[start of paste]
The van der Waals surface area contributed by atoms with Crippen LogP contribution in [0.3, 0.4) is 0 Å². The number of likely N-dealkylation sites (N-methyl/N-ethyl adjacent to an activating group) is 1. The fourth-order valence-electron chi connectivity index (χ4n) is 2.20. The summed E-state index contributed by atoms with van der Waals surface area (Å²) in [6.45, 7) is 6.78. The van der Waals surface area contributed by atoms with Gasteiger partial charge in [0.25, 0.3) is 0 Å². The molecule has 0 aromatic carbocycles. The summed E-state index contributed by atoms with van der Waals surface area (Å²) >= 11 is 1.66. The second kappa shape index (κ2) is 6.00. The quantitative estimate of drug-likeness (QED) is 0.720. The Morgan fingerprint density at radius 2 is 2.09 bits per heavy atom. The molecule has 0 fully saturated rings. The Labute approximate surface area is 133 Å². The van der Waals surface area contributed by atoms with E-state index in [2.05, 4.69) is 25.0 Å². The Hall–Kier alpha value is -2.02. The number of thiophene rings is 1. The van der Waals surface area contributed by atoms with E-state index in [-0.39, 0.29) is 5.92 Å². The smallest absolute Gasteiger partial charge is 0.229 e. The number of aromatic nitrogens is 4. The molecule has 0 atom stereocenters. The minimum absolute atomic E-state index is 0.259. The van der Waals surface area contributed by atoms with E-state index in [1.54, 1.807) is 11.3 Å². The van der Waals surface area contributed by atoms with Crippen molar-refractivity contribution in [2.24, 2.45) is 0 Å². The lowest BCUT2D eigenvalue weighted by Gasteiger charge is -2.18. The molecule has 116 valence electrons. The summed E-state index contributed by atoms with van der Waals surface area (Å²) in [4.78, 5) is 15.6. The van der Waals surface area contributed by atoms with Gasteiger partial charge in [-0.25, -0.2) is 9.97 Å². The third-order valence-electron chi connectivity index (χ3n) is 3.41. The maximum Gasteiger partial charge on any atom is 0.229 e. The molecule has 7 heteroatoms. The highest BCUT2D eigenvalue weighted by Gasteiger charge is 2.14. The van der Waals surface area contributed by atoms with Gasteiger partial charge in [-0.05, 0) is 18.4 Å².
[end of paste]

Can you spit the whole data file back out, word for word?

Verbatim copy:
The van der Waals surface area contributed by atoms with Crippen LogP contribution in [0.3, 0.4) is 0 Å². The number of likely N-dealkylation sites (N-methyl/N-ethyl adjacent to an activating group) is 1. The fourth-order valence-electron chi connectivity index (χ4n) is 2.20. The summed E-state index contributed by atoms with van der Waals surface area (Å²) in [6.45, 7) is 6.78. The van der Waals surface area contributed by atoms with Gasteiger partial charge in [0.25, 0.3) is 0 Å². The molecule has 0 aromatic carbocycles. The summed E-state index contributed by atoms with van der Waals surface area (Å²) >= 11 is 1.66. The second kappa shape index (κ2) is 6.00. The quantitative estimate of drug-likeness (QED) is 0.720. The Morgan fingerprint density at radius 2 is 2.09 bits per heavy atom. The molecule has 0 fully saturated rings. The Labute approximate surface area is 133 Å². The van der Waals surface area contributed by atoms with E-state index in [2.05, 4.69) is 25.0 Å². The Hall–Kier alpha value is -2.02. The number of thiophene rings is 1. The van der Waals surface area contributed by atoms with E-state index in [-0.39, 0.29) is 5.92 Å². The smallest absolute Gasteiger partial charge is 0.229 e. The number of aromatic nitrogens is 4. The molecule has 0 atom stereocenters. The minimum absolute atomic E-state index is 0.259. The van der Waals surface area contributed by atoms with E-state index in [1.54, 1.807) is 11.3 Å². The van der Waals surface area contributed by atoms with Crippen molar-refractivity contribution in [2.24, 2.45) is 0 Å². The lowest BCUT2D eigenvalue weighted by Gasteiger charge is -2.18. The molecule has 116 valence electrons. The summed E-state index contributed by atoms with van der Waals surface area (Å²) in [4.78, 5) is 15.6. The van der Waals surface area contributed by atoms with Gasteiger partial charge in [-0.25, -0.2) is 9.97 Å². The third-order valence-electron chi connectivity index (χ3n) is 3.41. The maximum Gasteiger partial charge on any atom is 0.229 e. The molecule has 7 heteroatoms. The highest BCUT2D eigenvalue weighted by Gasteiger charge is 2.14. The van der Waals surface area contributed by atoms with Gasteiger partial charge in [-0.05, 0) is 18.4 Å².